In March, the new Chancellor of the Exchequer, Rishi Sunak, is scheduled to announce the Budget.
A landslide victory at the general election in December means the Conservative government will have a strong base of support in Parliament for their economic agenda.
While it’s unlikely that all campaign pledges will be included in the first Budget announcement since October 2018, a glance at the Conservative election manifesto offers businesses an idea of what to expect from Mr Sunak in a month’s time.
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The rates of income tax, National Insurance and VAT will not be raised for the duration of Parliament. This is likely to be five years, although the Conservatives have also pledged to repeal the Fixed Term Parliament Act, which governs the date of the next election.
The Chancellor is expected to announce an effective cut to National Insurance. This will involve raising the NI threshold from £8,632 to £9,500. The Institute for Fiscal Studies (IFS) estimates this change to be an £85 annual tax cut for those who pay the basic rate.
Because of the large size of the Conservative majority in Parliament, Mr Sunak could also consider a potentially unpopular reform to pensions tax relief in this upcoming Budget.
Reducing the rate of pension tax relief for savers who earn more than £50,000 per year would limit the growing costs caused by the introduction of auto-enrolment. According to previous reports, the Treasury has considered a cut in pension tax relief for high earners from 40% to 20%.
High earners are currently able to claim an extra 20% of pension tax relief, on top of the basic 20%.
There will be no cut to corporation tax, which will remain at 19%.
The Conservatives had previously planned to reduce the rate of corporation tax to 17% by 2020, but Boris Johnson has scrapped the planned reduction in order to increase spending on the NHS.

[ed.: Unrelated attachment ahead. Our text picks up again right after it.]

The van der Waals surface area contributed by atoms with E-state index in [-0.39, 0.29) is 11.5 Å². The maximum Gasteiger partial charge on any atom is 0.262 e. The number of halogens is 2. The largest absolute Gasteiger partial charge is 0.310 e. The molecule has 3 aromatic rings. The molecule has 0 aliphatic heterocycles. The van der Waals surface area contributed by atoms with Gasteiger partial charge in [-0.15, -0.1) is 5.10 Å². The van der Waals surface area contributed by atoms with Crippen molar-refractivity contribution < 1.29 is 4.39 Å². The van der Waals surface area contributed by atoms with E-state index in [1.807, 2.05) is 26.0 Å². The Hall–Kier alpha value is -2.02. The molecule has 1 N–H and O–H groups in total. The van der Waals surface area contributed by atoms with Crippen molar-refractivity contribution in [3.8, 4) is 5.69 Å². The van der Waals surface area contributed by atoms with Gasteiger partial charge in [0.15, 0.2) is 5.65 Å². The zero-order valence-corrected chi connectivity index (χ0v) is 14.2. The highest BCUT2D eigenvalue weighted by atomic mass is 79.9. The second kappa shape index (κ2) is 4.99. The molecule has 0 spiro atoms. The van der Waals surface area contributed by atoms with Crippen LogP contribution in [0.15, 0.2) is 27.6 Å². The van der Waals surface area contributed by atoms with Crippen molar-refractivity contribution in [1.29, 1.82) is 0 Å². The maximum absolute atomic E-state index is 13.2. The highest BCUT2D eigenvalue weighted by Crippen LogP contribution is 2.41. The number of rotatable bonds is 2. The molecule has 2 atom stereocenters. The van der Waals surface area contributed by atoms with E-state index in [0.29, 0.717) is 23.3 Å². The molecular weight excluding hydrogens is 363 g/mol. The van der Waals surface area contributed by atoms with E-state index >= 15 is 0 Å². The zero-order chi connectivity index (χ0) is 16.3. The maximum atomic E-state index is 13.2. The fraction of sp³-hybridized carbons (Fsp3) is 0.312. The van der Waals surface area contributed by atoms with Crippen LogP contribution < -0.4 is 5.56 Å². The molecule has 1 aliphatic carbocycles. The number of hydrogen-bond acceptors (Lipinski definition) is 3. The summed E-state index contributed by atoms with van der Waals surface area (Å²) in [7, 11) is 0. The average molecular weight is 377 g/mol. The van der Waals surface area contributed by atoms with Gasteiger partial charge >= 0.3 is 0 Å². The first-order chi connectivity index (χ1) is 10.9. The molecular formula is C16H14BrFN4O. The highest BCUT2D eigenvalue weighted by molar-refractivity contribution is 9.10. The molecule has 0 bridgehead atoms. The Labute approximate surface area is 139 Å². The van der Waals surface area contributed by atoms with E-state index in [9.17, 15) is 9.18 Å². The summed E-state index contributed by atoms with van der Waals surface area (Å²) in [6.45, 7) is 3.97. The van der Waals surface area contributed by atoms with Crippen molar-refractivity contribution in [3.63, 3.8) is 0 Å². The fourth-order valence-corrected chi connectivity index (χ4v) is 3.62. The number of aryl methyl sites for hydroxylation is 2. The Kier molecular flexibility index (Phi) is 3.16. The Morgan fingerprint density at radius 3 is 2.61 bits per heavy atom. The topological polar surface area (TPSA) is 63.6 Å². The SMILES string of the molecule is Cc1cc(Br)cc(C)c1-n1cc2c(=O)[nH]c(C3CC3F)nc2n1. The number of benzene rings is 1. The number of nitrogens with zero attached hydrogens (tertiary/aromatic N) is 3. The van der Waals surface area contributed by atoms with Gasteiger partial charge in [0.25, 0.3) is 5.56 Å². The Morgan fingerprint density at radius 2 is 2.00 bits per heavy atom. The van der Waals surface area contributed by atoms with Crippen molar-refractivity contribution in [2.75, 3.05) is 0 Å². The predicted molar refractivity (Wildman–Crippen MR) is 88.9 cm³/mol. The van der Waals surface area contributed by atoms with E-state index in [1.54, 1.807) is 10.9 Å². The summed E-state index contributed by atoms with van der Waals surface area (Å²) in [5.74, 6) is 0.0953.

We can expect a cut to business rates in the Chancellor’s announcement.
The discount for businesses in England with a rateable value of below £51,000 will be increased from 33% to 50% – but for one year only. After 2020, there will be a 0.03% cut to business rates in each year until 2024.
In October 2019, the Treasury Committee’s report on business rates described the system as broken. The committee found that business rates punished smaller shops with a high street presence and the relief system was too complicated.
In an offer to struggling high street businesses, Mr Sunak is expected to confirm a fundamental review of the business rates system.
Before his recent resignation, the former Chancellor Sajid Javid also announced an extra £1,000 discount on business rates for small bars and local pubs.
The Conservative manifesto also promises a review and reform of Entrepreneur’s Relief. This scheme currently means entrepreneurs who sell a qualifying business are only required to pay 10% capital gains tax, instead of 20% as a higher rate taxpayer.
In January, the Prime Minister said he was concerned about the fairness of Entrepreneur’s Relief. Mr Johnson warned that staggeringly rich people were “using that relief to make themselves even more staggeringly rich”.